Sewanee is full of extraordinary people with fascinating stories. Here they share those stories–in their own words.

Elizabeth Konradi, C’23

Art and Russian double major, SGA senator, student co-director for orientation, Arcadian, Theta Pi president

In March, my family and I went to Poland to assist with Ukrainian relief efforts. My dad's family has some Russian lineage in it, so I grew up speaking a little bit of Russian and then chose to major in it at Sewanee. Because of our family ties to the area, we looked to see if there was anything that we could do that could help. It was kind of a last-minute decision. We flew from Dallas to Germany, and then on to Vilnius, Lithuania. From Vilnius, it was about a 12-hour overnight drive to our first volunteer site. 

We spent a lot of time at the train station in the city of Przemyśl, Poland. All the volunteers wore bright orange vests, and we wrote on ours in Russian, “I speak Russian” and then in English, “I speak English” so that people could more easily identify someone they could communicate with. There were an incredible number of displaced people arriving who needed help, and because we had those orange vests on, we were just getting flooded with questions. A lot of people were carrying their things in grocery bags because they had to flee their homes so quickly or maybe they just didn't have a suitcase to begin with. We would help them take their bags to a tent with heaters, get some food, and help set them up with transportation.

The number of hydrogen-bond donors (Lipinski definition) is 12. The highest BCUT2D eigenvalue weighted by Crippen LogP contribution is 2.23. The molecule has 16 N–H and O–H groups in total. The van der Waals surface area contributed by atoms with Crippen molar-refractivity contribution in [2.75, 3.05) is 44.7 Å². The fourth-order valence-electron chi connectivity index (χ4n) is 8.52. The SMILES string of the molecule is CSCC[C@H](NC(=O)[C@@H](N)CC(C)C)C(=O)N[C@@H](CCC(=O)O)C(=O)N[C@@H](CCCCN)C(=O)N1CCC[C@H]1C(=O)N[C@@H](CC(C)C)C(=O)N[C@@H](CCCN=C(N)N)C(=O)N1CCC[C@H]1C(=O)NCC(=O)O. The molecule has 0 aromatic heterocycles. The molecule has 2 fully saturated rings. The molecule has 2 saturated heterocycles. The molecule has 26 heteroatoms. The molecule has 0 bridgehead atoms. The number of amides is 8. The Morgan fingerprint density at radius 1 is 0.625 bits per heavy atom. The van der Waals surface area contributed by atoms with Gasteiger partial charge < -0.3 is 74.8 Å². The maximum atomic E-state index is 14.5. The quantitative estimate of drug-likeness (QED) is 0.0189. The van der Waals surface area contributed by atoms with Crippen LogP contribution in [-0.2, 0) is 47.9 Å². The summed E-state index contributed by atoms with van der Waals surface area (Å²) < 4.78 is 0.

One of the main organizations that we worked with was World Central Kitchen (WCK), which is one of the coolest organizations I've ever seen or volunteered for. They were just, for lack of better term, badass. In Poland alone, they were distributing tens of thousands of meals a day, which were primarily locally sourced. We started a GoFundMe campaign before we left. We’ve now raised a little over $85,000, which we plan to give to WCK. 

Since I returned, I feel like I'm constantly reflecting on the experience. I think there's a lot more that people can do than they think they can. Not everybody can go over there and witness this firsthand or get their hands on the actual volunteer work, but there are definitely ways that you can help like donating, educating yourself, and even reaching out to support other members of your community who are more directly affected. One of my biggest takeaways is that you really can make a huge difference. And if you can make a difference, shouldn’t you?

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